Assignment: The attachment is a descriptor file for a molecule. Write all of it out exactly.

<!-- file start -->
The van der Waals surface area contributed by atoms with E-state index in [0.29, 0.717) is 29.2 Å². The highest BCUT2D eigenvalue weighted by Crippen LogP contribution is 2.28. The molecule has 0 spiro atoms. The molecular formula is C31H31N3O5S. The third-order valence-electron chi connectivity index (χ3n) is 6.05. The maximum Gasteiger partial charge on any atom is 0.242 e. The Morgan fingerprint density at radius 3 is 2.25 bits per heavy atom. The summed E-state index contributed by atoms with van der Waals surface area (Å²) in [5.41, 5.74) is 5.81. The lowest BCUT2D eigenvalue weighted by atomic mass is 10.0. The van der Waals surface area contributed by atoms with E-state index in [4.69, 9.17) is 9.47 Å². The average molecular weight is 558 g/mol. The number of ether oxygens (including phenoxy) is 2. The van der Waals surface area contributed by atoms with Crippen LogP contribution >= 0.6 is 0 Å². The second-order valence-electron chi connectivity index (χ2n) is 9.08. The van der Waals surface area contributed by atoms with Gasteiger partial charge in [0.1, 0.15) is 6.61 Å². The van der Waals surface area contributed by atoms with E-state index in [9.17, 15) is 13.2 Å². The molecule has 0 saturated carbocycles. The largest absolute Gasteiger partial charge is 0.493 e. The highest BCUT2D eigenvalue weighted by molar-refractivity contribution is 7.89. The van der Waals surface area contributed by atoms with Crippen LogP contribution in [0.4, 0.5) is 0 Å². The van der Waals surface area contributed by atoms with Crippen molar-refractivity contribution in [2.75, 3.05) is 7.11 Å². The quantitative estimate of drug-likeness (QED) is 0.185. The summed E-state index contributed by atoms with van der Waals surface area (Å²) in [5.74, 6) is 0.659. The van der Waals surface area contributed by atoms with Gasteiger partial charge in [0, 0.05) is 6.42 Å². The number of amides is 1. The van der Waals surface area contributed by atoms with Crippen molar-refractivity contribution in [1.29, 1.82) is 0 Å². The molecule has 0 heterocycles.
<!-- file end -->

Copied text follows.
The van der Waals surface area contributed by atoms with E-state index in [0.29, 0.717) is 29.2 Å². The highest BCUT2D eigenvalue weighted by Crippen LogP contribution is 2.28. The molecule has 0 spiro atoms. The molecular formula is C31H31N3O5S. The third-order valence-electron chi connectivity index (χ3n) is 6.05. The maximum Gasteiger partial charge on any atom is 0.242 e. The Morgan fingerprint density at radius 3 is 2.25 bits per heavy atom. The summed E-state index contributed by atoms with van der Waals surface area (Å²) in [5.41, 5.74) is 5.81. The lowest BCUT2D eigenvalue weighted by atomic mass is 10.0. The van der Waals surface area contributed by atoms with E-state index in [4.69, 9.17) is 9.47 Å². The average molecular weight is 558 g/mol. The number of ether oxygens (including phenoxy) is 2. The van der Waals surface area contributed by atoms with Crippen LogP contribution >= 0.6 is 0 Å². The second-order valence-electron chi connectivity index (χ2n) is 9.08. The van der Waals surface area contributed by atoms with Gasteiger partial charge in [0.1, 0.15) is 6.61 Å². The van der Waals surface area contributed by atoms with E-state index in [9.17, 15) is 13.2 Å². The molecule has 0 saturated carbocycles. The largest absolute Gasteiger partial charge is 0.493 e. The highest BCUT2D eigenvalue weighted by molar-refractivity contribution is 7.89. The van der Waals surface area contributed by atoms with Crippen LogP contribution in [0.4, 0.5) is 0 Å². The van der Waals surface area contributed by atoms with Crippen molar-refractivity contribution in [2.75, 3.05) is 7.11 Å². The quantitative estimate of drug-likeness (QED) is 0.185. The summed E-state index contributed by atoms with van der Waals surface area (Å²) in [5.74, 6) is 0.659. The van der Waals surface area contributed by atoms with Gasteiger partial charge in [0, 0.05) is 6.42 Å². The number of amides is 1. The van der Waals surface area contributed by atoms with Crippen molar-refractivity contribution in [1.29, 1.82) is 0 Å². The molecule has 0 heterocycles.